Review: Tales from the Hood by Michael Buckley
The sixth book in the “Sisters Grimm” series features another “fractured fairy-tale” to delight middle-grade readers. Sabrina and Daphne go through a lot in this installment. While Sabrina finds herself reaching the age where she can’t help worrying about how she looks, Daphne suddenly—and, to Sabrina, irritatingly—takes to imitating her older sister. But Daphne’s trust in Sabrina will take a beating as the lure of a magical weapon, the fear of a family friend with a monster within, and a longing to cure the curse that keeps their parents asleep, lead Sabrina to take desperate steps.
Meanwhile, all is not well in Ferryport Landing, New York. The storybook characters who have long been trapped in the town grow each day more hostile to the Grimm family, their guardians. Mayor Heart and Sheriff Nottingham have arrested Mr. Canis, the family’s most faithful protector, on charges of being the Big Bad Wolf. And even with Robin Hood and Little John arguing for the defense, it doesn’t look good. The witnesses lined up by prosecuting attorney Bluebeard paint a terrible picture of Mr. Canis’ violent past. And the Judge—an eccentric person named Hatter, esq.—refuses to allow the defense lawyers to speak. Plus, everybody knows what happened to Red Riding Hood and the Three Little Pigs. Who really believes Mr. Canis is innocent?
Well, the pigs do. The former sheriff’s deputies actually try to help the defense. And mad as little Miss Hood is (and in case you’ve forgotten her previous outing, she’s dangerously insane), something tells the Grimms that Red’s memories contradict the wood cutter’s boastful, self-serving story. But with the jury stacked with members of the anti-Grimm-family Red Hand organization, and the same Red Hand frustrating the family’s attempts to reach the only person who can wake the girls’ parents, only a magical weapon can save the day. A weapon mysteriously tied to the origins of the Big Bad Wolf….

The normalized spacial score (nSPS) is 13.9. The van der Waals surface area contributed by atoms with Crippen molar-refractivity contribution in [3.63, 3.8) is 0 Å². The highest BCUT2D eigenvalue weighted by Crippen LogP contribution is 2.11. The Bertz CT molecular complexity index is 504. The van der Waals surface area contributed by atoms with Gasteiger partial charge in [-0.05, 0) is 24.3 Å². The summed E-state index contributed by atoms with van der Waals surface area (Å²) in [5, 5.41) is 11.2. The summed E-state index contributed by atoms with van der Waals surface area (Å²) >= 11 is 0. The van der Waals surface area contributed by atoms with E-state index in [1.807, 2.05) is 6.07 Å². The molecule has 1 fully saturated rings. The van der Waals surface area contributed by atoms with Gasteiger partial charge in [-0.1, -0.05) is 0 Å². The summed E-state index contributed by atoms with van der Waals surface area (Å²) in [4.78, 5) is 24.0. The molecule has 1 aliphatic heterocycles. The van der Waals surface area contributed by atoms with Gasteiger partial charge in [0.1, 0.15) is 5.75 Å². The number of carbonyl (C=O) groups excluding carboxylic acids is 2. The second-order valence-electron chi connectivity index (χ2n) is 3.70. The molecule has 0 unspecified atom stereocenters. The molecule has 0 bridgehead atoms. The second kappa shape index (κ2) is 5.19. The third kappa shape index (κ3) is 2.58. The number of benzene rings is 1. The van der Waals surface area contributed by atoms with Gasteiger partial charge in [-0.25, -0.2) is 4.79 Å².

Light humor, dark danger, powerful magic, and a certain homey warmth blend together in this story, along with characters from a wide range of folklore and children’s literature. Denizens of Oz, Wonderland, Camelot, and Sherwood Forest cross paths with characters out of Charles Perrault, Hans Christian Andersen, and the Brothers Grimm. But it’s the perspective of the Sisters Grimm that puts this imagination engine on course for the hearts and minds of young readers: a point of view that doesn’t overlook the realistic, everyday problems of being a pre-teen girl, just because she happens to live in the same ZIP code as Snow White.
Plus, it’s just plain funny, from the opening gag in which a leprechaun pops out of a toilet to a description of the clothes worn by the Three Bears. Even at my decrepit age, I enjoyed this book. I might have enjoyed it even a bit more if the selfsame secret weapon hadn’t solved quite so many problems, or if the front-cover artwork didn’t give that solution away. But the ending still leaves plenty of room for a sequel. And indeed, there are already three more books in this series, titled The Everafter War, The Inside Story, and The Council of Mirrors. Since writing this book, author Buckley has also published the first five-books in a series of kiddie espionage capers, collectively titled N.E.R.D.S.